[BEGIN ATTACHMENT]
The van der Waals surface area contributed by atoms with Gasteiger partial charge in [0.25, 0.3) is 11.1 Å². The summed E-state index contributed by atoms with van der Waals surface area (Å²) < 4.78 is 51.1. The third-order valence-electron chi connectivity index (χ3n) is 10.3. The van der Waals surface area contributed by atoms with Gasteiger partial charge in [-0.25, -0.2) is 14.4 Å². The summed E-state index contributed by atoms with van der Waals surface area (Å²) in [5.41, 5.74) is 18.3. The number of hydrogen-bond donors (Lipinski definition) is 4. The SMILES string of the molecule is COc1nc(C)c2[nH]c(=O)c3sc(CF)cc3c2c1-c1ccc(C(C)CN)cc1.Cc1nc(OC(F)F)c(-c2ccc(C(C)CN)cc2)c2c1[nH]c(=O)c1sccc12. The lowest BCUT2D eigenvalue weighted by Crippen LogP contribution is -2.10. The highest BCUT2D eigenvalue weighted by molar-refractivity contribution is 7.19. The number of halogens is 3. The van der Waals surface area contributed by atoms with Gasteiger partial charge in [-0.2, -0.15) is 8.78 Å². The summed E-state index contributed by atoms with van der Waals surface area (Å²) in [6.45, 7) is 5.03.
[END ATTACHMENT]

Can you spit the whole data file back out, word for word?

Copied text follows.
The van der Waals surface area contributed by atoms with Gasteiger partial charge in [0.25, 0.3) is 11.1 Å². The summed E-state index contributed by atoms with van der Waals surface area (Å²) < 4.78 is 51.1. The third-order valence-electron chi connectivity index (χ3n) is 10.3. The van der Waals surface area contributed by atoms with Gasteiger partial charge in [-0.25, -0.2) is 14.4 Å². The summed E-state index contributed by atoms with van der Waals surface area (Å²) in [5.41, 5.74) is 18.3. The number of hydrogen-bond donors (Lipinski definition) is 4. The SMILES string of the molecule is COc1nc(C)c2[nH]c(=O)c3sc(CF)cc3c2c1-c1ccc(C(C)CN)cc1.Cc1nc(OC(F)F)c(-c2ccc(C(C)CN)cc2)c2c1[nH]c(=O)c1sccc12. The lowest BCUT2D eigenvalue weighted by Crippen LogP contribution is -2.10. The highest BCUT2D eigenvalue weighted by molar-refractivity contribution is 7.19. The number of halogens is 3. The van der Waals surface area contributed by atoms with Gasteiger partial charge in [-0.2, -0.15) is 8.78 Å². The summed E-state index contributed by atoms with van der Waals surface area (Å²) in [6.45, 7) is 5.03.